In 1967, Scott McKenzie reminded us that, if we’re going to San Francisco, we should be sure to wear flowers in our hair. Orli recommends that we wear vintage glass flowers in a bright, cheery, fluid draping pattern around our necks. Berkeley, a San Francisco suburb, was a prominent part of the activity and culture of the Sixties as well; decades later, it is again at the forefront of our times, providing a haven for technological innovators and inventions. With its friendly community, fresh air, open space, sunny climate, delicious farm-to-table cuisine, and continuously blooming flowers, Berkeley, like this necklace made with vintage glass, is thoroughly charming. Orli says, “These shapes and colors made me feel so happy while I was designing and making the Berkeley. It looks so natural and cheerful, I didn’t want to stop looking at it!”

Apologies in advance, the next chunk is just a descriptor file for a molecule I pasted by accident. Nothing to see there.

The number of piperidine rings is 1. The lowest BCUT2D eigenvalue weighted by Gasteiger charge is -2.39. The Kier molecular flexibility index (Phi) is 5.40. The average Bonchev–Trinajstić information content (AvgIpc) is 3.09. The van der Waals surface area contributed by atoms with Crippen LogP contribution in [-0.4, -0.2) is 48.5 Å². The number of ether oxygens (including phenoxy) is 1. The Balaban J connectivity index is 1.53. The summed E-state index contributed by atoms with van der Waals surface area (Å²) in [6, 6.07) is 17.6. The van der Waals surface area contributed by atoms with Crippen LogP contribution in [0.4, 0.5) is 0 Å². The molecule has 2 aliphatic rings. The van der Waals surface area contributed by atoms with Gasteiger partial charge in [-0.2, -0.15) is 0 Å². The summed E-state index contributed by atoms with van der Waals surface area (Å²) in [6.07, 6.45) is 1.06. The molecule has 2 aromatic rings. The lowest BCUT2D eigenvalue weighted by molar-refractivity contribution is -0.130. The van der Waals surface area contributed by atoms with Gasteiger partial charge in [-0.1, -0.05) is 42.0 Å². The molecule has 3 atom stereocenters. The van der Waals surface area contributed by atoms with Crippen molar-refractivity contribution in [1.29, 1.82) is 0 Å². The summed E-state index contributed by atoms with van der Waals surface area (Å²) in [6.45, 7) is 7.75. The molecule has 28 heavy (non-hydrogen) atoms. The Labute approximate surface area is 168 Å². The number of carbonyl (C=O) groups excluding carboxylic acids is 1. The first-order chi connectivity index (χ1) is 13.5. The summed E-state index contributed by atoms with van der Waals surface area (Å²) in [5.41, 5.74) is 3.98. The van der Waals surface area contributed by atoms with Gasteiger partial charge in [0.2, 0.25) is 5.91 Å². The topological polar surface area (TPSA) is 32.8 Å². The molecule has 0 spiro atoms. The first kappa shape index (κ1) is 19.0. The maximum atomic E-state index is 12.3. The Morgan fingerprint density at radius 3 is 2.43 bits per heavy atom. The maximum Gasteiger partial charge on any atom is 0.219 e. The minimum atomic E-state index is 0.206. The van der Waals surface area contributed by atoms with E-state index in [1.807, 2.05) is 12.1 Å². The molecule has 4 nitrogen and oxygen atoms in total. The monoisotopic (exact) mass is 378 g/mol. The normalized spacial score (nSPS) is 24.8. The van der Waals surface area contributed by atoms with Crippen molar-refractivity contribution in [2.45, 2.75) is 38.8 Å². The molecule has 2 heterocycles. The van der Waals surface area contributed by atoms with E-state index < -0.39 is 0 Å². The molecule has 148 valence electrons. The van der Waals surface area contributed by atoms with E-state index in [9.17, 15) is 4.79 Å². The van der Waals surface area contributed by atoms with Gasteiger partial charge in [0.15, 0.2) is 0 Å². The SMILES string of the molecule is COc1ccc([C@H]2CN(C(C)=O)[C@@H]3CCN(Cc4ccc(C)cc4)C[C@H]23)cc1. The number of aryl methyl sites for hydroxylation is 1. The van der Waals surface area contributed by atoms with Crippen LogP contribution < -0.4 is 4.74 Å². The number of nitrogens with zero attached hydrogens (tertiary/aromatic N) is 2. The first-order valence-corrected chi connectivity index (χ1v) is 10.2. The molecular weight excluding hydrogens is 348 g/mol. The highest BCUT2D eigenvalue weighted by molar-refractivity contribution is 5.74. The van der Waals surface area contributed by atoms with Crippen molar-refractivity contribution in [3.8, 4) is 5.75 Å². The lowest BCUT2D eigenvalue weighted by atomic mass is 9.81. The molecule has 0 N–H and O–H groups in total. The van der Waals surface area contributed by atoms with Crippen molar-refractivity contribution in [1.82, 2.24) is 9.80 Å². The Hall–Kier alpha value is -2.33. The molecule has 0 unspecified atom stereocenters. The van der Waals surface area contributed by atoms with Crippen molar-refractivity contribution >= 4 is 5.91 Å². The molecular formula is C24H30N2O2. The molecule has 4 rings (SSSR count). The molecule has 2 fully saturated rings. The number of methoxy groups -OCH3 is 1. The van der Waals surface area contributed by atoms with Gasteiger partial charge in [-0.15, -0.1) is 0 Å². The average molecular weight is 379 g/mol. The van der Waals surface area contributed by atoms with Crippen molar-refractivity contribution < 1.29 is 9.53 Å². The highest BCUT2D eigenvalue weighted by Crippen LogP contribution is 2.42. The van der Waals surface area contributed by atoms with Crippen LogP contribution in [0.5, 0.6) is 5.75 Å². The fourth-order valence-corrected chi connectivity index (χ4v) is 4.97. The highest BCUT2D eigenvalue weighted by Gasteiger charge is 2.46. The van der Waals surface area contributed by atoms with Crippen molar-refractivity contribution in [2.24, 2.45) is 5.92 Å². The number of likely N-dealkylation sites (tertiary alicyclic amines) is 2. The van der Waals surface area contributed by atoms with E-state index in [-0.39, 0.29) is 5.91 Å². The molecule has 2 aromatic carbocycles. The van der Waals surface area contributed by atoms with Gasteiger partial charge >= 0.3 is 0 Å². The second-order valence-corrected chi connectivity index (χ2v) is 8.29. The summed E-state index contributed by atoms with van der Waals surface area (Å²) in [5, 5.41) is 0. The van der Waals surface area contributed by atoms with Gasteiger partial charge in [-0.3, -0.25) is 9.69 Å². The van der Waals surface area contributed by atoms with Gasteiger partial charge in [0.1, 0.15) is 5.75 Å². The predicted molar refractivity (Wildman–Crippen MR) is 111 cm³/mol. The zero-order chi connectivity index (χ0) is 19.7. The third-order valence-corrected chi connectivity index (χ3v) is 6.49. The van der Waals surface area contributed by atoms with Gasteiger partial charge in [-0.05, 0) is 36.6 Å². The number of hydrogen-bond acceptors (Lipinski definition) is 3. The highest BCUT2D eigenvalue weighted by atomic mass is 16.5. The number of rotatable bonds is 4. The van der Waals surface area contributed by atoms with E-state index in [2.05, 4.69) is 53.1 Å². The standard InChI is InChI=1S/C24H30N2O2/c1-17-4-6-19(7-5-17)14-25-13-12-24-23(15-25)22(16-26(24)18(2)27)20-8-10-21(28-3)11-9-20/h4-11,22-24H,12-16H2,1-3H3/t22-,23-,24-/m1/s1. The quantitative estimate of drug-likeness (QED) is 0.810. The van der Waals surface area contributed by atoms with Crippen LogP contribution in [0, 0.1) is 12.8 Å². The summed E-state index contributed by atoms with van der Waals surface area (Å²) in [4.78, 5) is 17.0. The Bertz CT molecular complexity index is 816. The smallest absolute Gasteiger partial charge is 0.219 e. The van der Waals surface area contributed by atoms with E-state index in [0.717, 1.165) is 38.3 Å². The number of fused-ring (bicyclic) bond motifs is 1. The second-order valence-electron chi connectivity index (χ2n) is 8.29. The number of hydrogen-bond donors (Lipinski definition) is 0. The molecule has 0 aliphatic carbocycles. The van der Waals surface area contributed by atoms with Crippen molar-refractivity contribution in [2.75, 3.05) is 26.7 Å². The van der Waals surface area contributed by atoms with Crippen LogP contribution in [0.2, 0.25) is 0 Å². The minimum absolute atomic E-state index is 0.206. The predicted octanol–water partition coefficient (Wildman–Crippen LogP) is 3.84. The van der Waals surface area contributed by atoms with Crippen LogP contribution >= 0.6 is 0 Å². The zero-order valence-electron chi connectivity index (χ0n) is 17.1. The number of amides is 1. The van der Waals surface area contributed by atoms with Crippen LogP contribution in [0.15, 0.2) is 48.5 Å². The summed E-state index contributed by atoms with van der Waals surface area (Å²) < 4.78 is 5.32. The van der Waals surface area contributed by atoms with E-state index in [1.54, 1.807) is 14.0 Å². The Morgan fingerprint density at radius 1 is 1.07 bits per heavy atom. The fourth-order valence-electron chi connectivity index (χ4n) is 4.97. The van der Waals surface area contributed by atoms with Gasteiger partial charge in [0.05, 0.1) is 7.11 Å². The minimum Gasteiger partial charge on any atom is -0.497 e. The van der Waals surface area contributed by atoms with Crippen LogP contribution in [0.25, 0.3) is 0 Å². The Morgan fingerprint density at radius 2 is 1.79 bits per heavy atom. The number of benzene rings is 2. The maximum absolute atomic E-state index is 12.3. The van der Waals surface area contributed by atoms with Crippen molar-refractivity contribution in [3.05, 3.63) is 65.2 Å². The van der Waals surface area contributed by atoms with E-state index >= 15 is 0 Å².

Orli likes beautiful things, and in this, she suspects that she is not alone. In fact, she suspects that you may agree. After all, form often follows function, but within form, there are multitudinous opportunities to amplify aesthetic appeal. Enter the movements of applied art, an all-encompassing approach to art and creativity that reaches far beyond the fine arts to touch industrial design and everyday objects with aesthetic design. Using fluid draping, clear and strong colors both bright and soft, and Orli’s characteristically deft blending of vintage and modern styling, Aesthete pieces are inspired by four such movements: Bauhaus, Art Neouveau, Art Deco, and Arts and Crafts.